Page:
The San Francisco Board of Supervisors on Tuesday approved an ordinance that requires commercial buildings over 50,000 square feet to begin relying on electricity generated from renewable sources.
The legislation, introduced by Mayor London Breed, was passed by unanimous vote and amends existing environment code for all non-residential buildings. The ordinance requires the city’s largest buildings, more than 500,000 square feet, to rely fully on renewable electricity by 2022. In 2024, buildings larger than 50,000 square feet will have to start converting to renewable electricity. The goal is to have all those buildings using renewable electricity by 2030.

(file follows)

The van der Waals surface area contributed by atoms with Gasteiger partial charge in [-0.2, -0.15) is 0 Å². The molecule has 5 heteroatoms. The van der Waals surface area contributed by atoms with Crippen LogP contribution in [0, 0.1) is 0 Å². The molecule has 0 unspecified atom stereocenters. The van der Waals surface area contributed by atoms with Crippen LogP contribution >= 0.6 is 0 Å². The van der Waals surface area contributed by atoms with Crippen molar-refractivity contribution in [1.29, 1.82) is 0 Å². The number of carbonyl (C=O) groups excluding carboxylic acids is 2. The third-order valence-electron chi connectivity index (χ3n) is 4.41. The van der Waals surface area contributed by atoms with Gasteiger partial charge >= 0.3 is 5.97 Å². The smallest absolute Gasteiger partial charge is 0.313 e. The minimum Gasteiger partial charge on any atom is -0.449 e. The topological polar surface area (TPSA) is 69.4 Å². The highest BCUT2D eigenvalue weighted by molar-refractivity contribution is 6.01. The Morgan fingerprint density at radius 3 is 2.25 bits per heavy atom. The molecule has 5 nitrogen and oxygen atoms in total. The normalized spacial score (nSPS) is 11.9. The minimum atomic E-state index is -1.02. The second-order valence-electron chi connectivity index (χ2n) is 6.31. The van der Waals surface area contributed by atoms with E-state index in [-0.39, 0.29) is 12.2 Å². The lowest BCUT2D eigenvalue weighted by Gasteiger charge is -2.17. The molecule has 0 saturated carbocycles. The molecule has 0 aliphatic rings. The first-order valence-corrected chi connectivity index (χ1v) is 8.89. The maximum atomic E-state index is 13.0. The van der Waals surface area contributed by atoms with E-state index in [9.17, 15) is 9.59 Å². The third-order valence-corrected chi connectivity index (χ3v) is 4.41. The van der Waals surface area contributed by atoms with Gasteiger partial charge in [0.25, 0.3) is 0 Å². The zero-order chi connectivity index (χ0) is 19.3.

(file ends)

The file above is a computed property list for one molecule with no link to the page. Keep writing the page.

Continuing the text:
The ordinance comes after Berkeley became the first city in the nation in July to ban the installation of natural gas lines in new homes. But San Francisco’s measure is different, focusing on existing and new commercial buildings and not banning gas. Breed’s office called it the first such ordinance of its kind in the country. If the mayor signs it, as expected, it will go into effect in 30 days.
SF approves legislation requiring renewable electricity sources for commercial buildings, by Sarah Ravani, The San Francisco Chronicle, September 17, 2019.